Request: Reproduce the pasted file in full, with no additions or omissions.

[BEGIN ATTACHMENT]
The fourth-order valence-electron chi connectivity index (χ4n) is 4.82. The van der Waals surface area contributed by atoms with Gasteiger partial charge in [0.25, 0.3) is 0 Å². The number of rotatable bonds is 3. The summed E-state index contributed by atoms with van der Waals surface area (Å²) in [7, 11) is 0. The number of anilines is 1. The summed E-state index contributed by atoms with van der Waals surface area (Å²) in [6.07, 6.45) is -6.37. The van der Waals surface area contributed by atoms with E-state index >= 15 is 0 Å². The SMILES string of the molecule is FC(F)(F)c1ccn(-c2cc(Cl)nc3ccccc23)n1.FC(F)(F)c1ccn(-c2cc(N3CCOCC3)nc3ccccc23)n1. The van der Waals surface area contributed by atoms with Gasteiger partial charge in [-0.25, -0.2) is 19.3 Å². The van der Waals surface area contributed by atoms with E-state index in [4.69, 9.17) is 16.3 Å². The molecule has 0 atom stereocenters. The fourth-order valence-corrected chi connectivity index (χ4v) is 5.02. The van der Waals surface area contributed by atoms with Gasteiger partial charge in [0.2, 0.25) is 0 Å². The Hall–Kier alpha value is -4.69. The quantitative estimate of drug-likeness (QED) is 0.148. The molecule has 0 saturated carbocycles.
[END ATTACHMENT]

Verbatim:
The fourth-order valence-electron chi connectivity index (χ4n) is 4.82. The van der Waals surface area contributed by atoms with Gasteiger partial charge in [0.25, 0.3) is 0 Å². The number of rotatable bonds is 3. The summed E-state index contributed by atoms with van der Waals surface area (Å²) in [7, 11) is 0. The number of anilines is 1. The summed E-state index contributed by atoms with van der Waals surface area (Å²) in [6.07, 6.45) is -6.37. The van der Waals surface area contributed by atoms with E-state index >= 15 is 0 Å². The SMILES string of the molecule is FC(F)(F)c1ccn(-c2cc(Cl)nc3ccccc23)n1.FC(F)(F)c1ccn(-c2cc(N3CCOCC3)nc3ccccc23)n1. The van der Waals surface area contributed by atoms with Gasteiger partial charge in [-0.25, -0.2) is 19.3 Å². The van der Waals surface area contributed by atoms with E-state index in [4.69, 9.17) is 16.3 Å². The molecule has 0 atom stereocenters. The fourth-order valence-corrected chi connectivity index (χ4v) is 5.02. The van der Waals surface area contributed by atoms with Gasteiger partial charge in [0.2, 0.25) is 0 Å². The Hall–Kier alpha value is -4.69. The quantitative estimate of drug-likeness (QED) is 0.148. The molecule has 0 saturated carbocycles.